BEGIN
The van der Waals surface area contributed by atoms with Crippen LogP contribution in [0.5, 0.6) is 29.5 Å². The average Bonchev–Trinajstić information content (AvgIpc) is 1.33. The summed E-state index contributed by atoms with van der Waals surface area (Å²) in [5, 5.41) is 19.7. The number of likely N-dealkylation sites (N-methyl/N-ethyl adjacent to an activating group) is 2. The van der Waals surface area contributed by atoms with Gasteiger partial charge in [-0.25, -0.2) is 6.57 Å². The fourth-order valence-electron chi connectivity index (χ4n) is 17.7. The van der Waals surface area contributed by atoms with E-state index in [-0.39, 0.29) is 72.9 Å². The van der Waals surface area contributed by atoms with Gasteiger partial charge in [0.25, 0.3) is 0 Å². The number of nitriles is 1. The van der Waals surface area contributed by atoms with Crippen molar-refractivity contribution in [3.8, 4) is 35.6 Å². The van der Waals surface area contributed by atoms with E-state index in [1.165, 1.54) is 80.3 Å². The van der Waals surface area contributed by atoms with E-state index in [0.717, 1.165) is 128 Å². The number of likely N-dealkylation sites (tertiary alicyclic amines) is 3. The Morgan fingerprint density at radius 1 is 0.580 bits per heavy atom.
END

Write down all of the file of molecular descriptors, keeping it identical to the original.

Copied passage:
The van der Waals surface area contributed by atoms with Crippen LogP contribution in [0.5, 0.6) is 29.5 Å². The average Bonchev–Trinajstić information content (AvgIpc) is 1.33. The summed E-state index contributed by atoms with van der Waals surface area (Å²) in [5, 5.41) is 19.7. The number of likely N-dealkylation sites (N-methyl/N-ethyl adjacent to an activating group) is 2. The van der Waals surface area contributed by atoms with Gasteiger partial charge in [-0.25, -0.2) is 6.57 Å². The fourth-order valence-electron chi connectivity index (χ4n) is 17.7. The van der Waals surface area contributed by atoms with E-state index in [-0.39, 0.29) is 72.9 Å². The van der Waals surface area contributed by atoms with Gasteiger partial charge in [0.25, 0.3) is 0 Å². The number of nitriles is 1. The van der Waals surface area contributed by atoms with Crippen molar-refractivity contribution in [3.8, 4) is 35.6 Å². The van der Waals surface area contributed by atoms with E-state index in [1.165, 1.54) is 80.3 Å². The van der Waals surface area contributed by atoms with E-state index in [0.717, 1.165) is 128 Å². The number of likely N-dealkylation sites (tertiary alicyclic amines) is 3. The Morgan fingerprint density at radius 1 is 0.580 bits per heavy atom.